THE CHURCH - THE OBJECT OF GOD’S SPECIAL LOVE AND CONCERN [2]

God’s special love and concern for the church is evident in his expectation, indeed his command, that those who comprise the church have a family relationship with each other and responsibility for each other.

In Matthew 12:48-50 Jesus taught that those who do the will of his Father are his family – his brother, his sister, his mother. This places those who believe in him into a family relationship.

In addition, the term ‘brother’ is used in some instances in the New Testament to refer to fellow members of the church. It is not always clear when this is the case – sometimes it refers to biological brothers or to our fellow humans - but it appears to specifically refer to our fellow believers, who with us are the brothers of Christ, in the following contexts:

  • The inappropriateness of unresolved offence or hurt among God’s people [Matthew 5:23 -24; 18:15 -35]
  • The inappropriateness of spiritual one-up-manship within the people of God [Matthew 7:3-5; Romans 14:10 ]
  • The inappropriateness of any behaviours that will cause a Christian brother to stumble spiritually [Romans 14:13 -21; 1Corinthians 8:9-13]
  • The inappropriateness of Christian brothers taking each other to court [1Corinthians 6:1-8]
  • The esteem and love in which specific believers are held [for example, 2Corinthians 2:13 ; Ephesians 6:21 ; Philippians 2:25 ; Colossians 4:9; Philemon 16].
  • The special care and compassion that is to be exercised towards the brothers of Christ [Matthew 25:31-46]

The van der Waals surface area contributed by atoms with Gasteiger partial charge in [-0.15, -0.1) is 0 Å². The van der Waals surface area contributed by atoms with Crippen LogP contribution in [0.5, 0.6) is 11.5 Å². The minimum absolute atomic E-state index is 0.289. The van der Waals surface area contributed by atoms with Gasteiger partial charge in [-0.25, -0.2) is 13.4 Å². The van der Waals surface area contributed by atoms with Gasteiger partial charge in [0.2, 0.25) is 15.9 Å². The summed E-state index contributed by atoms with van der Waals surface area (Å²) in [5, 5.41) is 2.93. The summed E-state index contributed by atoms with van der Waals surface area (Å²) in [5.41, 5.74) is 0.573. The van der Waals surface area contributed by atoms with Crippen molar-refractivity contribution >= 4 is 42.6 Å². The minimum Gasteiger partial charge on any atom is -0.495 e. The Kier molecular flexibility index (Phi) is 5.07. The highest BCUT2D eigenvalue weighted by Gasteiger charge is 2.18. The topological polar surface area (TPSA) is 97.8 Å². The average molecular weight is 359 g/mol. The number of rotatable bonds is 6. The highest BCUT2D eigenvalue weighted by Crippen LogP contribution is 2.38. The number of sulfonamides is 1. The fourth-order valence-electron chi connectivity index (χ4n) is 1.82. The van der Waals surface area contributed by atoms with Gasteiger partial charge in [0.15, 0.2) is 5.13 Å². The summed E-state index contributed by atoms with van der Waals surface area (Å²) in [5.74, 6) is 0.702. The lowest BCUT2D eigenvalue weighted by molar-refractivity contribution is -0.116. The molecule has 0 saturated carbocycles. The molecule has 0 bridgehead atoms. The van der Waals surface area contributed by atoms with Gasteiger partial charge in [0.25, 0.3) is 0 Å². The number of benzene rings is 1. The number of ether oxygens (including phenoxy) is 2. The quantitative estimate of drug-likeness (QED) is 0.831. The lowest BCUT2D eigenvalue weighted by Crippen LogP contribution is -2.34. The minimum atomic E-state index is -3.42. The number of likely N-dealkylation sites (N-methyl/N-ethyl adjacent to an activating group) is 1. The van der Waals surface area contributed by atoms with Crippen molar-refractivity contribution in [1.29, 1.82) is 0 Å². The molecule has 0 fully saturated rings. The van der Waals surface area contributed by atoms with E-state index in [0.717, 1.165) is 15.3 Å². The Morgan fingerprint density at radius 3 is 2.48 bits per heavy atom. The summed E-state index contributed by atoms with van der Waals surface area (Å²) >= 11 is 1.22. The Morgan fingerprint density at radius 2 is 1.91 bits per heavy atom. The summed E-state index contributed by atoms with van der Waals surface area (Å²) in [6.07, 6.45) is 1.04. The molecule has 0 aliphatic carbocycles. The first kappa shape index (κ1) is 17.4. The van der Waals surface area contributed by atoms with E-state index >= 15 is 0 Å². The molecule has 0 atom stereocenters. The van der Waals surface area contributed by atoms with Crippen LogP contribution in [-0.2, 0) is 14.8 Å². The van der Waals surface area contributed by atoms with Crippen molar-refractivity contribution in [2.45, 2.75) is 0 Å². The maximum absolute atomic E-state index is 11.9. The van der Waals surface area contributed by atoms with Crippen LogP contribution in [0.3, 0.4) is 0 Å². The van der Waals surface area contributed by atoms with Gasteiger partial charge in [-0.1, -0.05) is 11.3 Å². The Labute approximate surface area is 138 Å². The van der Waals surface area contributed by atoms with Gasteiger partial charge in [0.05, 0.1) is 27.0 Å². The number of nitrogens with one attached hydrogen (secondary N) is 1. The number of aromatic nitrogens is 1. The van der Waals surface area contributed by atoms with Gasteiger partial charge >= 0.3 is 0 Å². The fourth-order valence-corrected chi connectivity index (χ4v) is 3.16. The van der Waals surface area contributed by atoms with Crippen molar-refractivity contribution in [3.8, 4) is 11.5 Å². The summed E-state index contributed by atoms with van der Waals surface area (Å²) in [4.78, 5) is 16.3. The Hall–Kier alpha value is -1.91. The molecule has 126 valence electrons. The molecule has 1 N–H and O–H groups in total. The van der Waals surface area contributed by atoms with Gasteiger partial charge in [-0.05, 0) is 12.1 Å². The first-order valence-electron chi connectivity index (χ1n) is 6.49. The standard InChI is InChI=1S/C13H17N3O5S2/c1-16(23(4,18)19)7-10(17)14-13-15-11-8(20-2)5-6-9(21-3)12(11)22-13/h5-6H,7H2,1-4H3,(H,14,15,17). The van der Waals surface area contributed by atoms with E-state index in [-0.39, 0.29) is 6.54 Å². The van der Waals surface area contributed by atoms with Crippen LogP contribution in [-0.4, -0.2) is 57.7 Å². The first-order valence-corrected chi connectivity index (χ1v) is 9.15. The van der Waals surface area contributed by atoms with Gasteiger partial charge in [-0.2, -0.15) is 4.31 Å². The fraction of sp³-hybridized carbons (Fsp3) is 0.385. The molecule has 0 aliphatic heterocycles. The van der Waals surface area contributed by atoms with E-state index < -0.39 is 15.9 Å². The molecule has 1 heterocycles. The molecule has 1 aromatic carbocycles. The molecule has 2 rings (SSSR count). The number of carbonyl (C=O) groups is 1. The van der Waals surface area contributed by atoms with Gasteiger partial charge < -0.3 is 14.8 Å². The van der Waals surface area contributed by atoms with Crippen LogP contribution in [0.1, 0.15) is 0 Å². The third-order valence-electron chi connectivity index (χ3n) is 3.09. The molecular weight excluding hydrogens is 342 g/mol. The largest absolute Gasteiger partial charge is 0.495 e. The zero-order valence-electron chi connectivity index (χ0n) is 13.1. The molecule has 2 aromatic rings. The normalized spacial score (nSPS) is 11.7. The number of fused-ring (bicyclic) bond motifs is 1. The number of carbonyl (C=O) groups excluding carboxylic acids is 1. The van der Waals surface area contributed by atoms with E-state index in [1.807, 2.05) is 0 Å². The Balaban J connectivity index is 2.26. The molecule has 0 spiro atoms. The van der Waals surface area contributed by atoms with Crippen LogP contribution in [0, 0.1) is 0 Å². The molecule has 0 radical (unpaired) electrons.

• The utter inappropriateness of hating a Christian brother at the same time as claiming to know God [1John 2: 2:9-11; 3:10 ,14-17; 4:20,21]
  • The urgent necessity of warning and reclaiming a Christian brother who is behaving badly [2Thessalonians 3:14 ,15; 1John 5:16 . See also Jude 22,23].
  • The importance of disassociating from a person who claims to be a brother but whose lifestyle denies his claim [1Corinthians 5:9-11]
  • There are even to be special greetings between believers, indicating a family relationship of acceptance and joy [Romans 16:16 ; 1Corinthians 16:20 ; 2Corinthians 13:12 ,13; 1Peter 5:14 ].

As we will see over the next few weeks this love and concern for the Christian ‘brother’ is in addition to, and transcends, the love that Christians are to have for ‘the world’. This ought not to offend us or make us fear any accusations that we are ‘discriminating’ against the world, for it does not negate God’s command to love both our neighbour and our enemies. Indeed, it is this special love and concern within the church family that will powerfully impact the watching world.

Copyright Rosemary Bardsley 2009